We saw temples of Angkor, center of one of the greatest empires in the world at that time, as well as the Killing Fields, the worst time in the country’s history. Here’s our recap of our time in Cambodia.
Top three experiences?
- The temples at Angkor.
- Hanging out in Kep.
- Swimming on Rabbit Island.
- Angkor. In particular my favorite temples were Angkor Wat and Banteay Srei. Sunrise was neat to see, except for all the people and the giant scaffolding with a green tarp.
- Rabbit Island. It was a laid back, fun place.
- Kep. It’s also very laid back and beautiful.
Bottom three experiences?
- Phonom Penh. There’s very little I like about this city.
- Sunrise at Angkor Wat, just because it was such a let-down.
- Eating. The food here is just not very good, especially when compared to Thai food.
- The touts. No, we don’t want a tuk-tuk, we just got off one.
- The food. Not only is it not especially good, but it’s very expensive. Across the whole trip so far, food has cost us 16% of what we spent, but in Cambodia, food accounts for 37% of our expenditures. However, that’s partially because everything else, especially accommodation and transport, is so cheap here.
- Phnom Penh. It’s busy, loud, and we really had no luck finding anything good to eat (see above).
Nikki: Pepper crab in Kep. Really yummy.
Brad: Breakfast in Kep: a ham and cheese omelet with baguette and orange juice. But what made it so good was the pepper. Kep is world renown for its pepper farms, and the pepper on this omelet had a very strong flavor (unlike the stuff in shakers back home) and was delicious.
Nikki: Like I said, the food here is not very good. One of the worst meals was the chewy, grisly chicken and dried out rice we had for dinner in Kompong Thom.
Brad: It’s a tie between our dinners one night in Phnom Penh and Kompong Thom. It was the same both places–plain rice with chicken, but the chicken was completely bones and what wasn’t was gristle.
Favorite person we met?
Nikki: Didn’t get her name, but she was the owner of a new bar in Kampot. Originally from England, she now lives in Spain and Kampot. She was fun to talk with.
Brad: The Canadian couple we shared a minivan with from the Thai/Cambodian border. They were friendly and interesting.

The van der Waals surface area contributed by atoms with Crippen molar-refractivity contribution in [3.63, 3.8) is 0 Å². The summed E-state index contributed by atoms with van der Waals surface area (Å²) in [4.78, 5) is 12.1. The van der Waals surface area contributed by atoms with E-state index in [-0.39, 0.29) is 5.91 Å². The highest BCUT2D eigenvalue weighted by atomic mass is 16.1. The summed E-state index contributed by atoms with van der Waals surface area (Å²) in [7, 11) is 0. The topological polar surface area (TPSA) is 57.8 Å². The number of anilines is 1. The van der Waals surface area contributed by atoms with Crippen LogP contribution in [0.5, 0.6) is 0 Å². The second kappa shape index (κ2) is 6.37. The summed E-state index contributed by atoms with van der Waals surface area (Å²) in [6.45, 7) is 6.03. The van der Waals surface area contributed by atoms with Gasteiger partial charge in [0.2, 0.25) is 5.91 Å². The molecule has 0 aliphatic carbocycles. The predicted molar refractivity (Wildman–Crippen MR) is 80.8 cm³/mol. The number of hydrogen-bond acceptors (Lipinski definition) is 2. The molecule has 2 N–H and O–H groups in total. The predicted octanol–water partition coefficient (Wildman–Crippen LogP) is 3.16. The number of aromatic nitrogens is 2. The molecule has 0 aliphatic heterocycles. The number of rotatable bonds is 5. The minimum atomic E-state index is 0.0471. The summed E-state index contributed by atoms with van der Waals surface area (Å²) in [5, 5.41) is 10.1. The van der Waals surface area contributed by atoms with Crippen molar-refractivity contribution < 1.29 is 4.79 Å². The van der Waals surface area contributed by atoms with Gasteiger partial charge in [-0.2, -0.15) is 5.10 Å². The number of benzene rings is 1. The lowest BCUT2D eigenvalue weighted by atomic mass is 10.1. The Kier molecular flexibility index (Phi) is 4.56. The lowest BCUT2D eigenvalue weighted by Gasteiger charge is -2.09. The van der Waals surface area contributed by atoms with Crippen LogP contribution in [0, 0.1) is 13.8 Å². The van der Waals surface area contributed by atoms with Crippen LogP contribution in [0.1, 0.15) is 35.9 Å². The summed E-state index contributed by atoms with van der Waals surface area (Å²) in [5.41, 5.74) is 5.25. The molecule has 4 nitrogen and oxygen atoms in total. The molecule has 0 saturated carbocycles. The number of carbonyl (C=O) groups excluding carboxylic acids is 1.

Nikki: Getting sick in Kep. (Our disaster always seems to be getting sick.)
Brad: Nikki getting sick in Kep.
Favorite place we stayed?
Nikki: The Arunras Guesthouse in Kompong Thom. Big, clean, cool room with a super comfortable bed.
Brad: The guesthouse in Kompong Thom. The place had two entrances, one for the hotel and one for the guesthouse. From the look of the guesthouse, it could have been a hotel room. It was very nice.
Worst place we stayed?
Nikki: The very first hotel in Siem Reap. It ended up being okay, but going to the bathroom and seeing “This place is dangerous! Get out ASAP!” written on the door is a little too horror movie-esque for me.
Brad: Our first night in Siem Reap. The place looked fine, until we accepted, closed the door, and found “This place is dangerous! Get out ASAP!” written on it in permanent marker. Someone must have been robbed before, but we didn’t have a problem. The doors were a weird type where if you turn the key once the deadbolt doesn’t extend all the way and the door still opens. Perhaps that person didn’t turn it twice? The room was overpriced anyways.
Best thing we didn’t blog about?
Nikki: Going on a walk in the countryside outside of Kompong Thom. Nothing too exciting happened, it was just a nice area to walk around and see some of the local life.
Brad: The Royal Palace and Silver Pagoda in Phnom Penh. The buildings were really cool.
Nikki: I still think the money situation here (they use both US dollars and riel) is very strange. We got more used to it, but it was still sometimes hard to figure out if we got the right change.
Brad: Karaoke videos that always seem to be playing in restaurants and on buses. The video of the local dances are hilarious.
Statistics for Cambodia
- Days in the country: 18
- Places we stayed: 8
- Rainy days: Zero!
- Blog posts: 4